This is Spinal Tap suing Vivendi, StudioCanal now for $400 million in lost profit

The band is back together, but this time, Spinal Tap’s performers — Michael McKean, Christopher Guest and Harry Shearer — along with the filmmaker Rob Reiner who documented them in the monumental mockumentary This Is Spinal Tap, have joined forces to sue Vivendi and StudioCanal for upward of $400 million in profits they claim the companies have withheld from them.

McKean, Guest and Reiner joined Shearer’s initial lawsuit filed in October, which then asked for $125 million.

You can read their 22-page amended complaint, filed Tuesday in U.S. District Court, Central District of California.

It reads in part:

This Is Spinal Tap and its music, which Shearer, Guest, McKean and Reiner co-wrote, including such songs as “Sex Farm” and “Stonehenge,” have remained popular for more than thirty years, and have earned considerable sums for the French conglomerate Vivendi S.A.

But not for the creators. Defendant Vivendi and its agents, including StudioCanal executive Ron Halpern, have engaged in anti-competitive business practices by manipulating the accounting between Vivendi film and music subsidiaries and have engaged in fraud to deprive the Spinal Tap creators of a fair return for their work.

To address this fraud, Mr. Shearer through his company Century of Progress Productions (“CPP”), Mr. Guest, Mr. Reiner through his company Rob Reiner Productions, Mr. McKean through his company United Heathen and Spinal Tap Productions (“Plaintiffs”) bring the present action seeking not less than four hundred million dollars ($400,000,000) in compensatory and punitive damages. CPP has also issued notices of copyright termination and has filed trademark applications to secure creative rights. CPP seeks a judicial declaration vindicating those rights, which have been abandoned by Vivendi.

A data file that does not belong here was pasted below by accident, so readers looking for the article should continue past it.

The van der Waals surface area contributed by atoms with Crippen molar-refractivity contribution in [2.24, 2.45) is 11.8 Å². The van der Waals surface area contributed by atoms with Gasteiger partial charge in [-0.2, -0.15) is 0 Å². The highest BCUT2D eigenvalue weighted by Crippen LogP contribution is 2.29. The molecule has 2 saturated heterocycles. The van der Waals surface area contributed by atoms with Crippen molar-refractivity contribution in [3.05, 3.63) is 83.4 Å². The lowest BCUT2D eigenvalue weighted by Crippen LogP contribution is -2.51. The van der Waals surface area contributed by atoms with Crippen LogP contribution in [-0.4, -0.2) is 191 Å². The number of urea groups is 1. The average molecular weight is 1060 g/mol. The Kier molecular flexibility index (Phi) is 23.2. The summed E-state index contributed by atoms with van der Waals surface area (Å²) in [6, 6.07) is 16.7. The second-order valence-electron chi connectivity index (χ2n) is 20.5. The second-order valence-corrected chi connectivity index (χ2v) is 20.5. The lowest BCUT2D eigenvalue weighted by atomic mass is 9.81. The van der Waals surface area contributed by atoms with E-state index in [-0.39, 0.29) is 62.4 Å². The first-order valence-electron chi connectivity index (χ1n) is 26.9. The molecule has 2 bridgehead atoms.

Since the movie’s release in 1984, This Is Spinal Tap music, merchandise, classic phrases and images have become ubiquitous in popular culture. The movie itself had two theatrical releases and has been re-sold in a number of commercial formats. A series of companies has profited from merchandising, music, film, television and video rights. For many years, Vivendi and its subsidiaries, including Canal Plus, StudioCanal, StudioCanal Image and Universal Music Group (“Vivendi”), have claimed and administered many of these rights and have been responsible for accounting to Plaintiffs.

But according to Vivendi, the four creators’ share of total worldwide merchandising income between 1984 and 2013 was $81 (eighty-one) dollars. Between 1989 and 2013 total income from music sales was $98 (ninety-eight) dollars. Over the past three years, Vivendi has failed to provide accounting statements at all.

Vivendi has engaged and is continuing to engage in anti-competitive and unfair business practices and has abandoned its obligations to enforce intellectual property rights in This Is Spinal Tap, unlawfully depriving Plaintiffs of substantial revenues. Vivendi has also failed, and continues to fail, to account honestly for income actually received from This Is Spinal Tap.

Shearer, for his part, has been Tweeting this news out to his followers.

You can find out more, and if you’re an artist, fight for your rightful profits via

Sean L. McCarthy

Editor and publisher since 2007, when he was named New York's Funniest Reporter. Former newspaper reporter at the New York Daily News, Boston Herald and smaller dailies and community papers across America. Loves comedy so much he founded this site.

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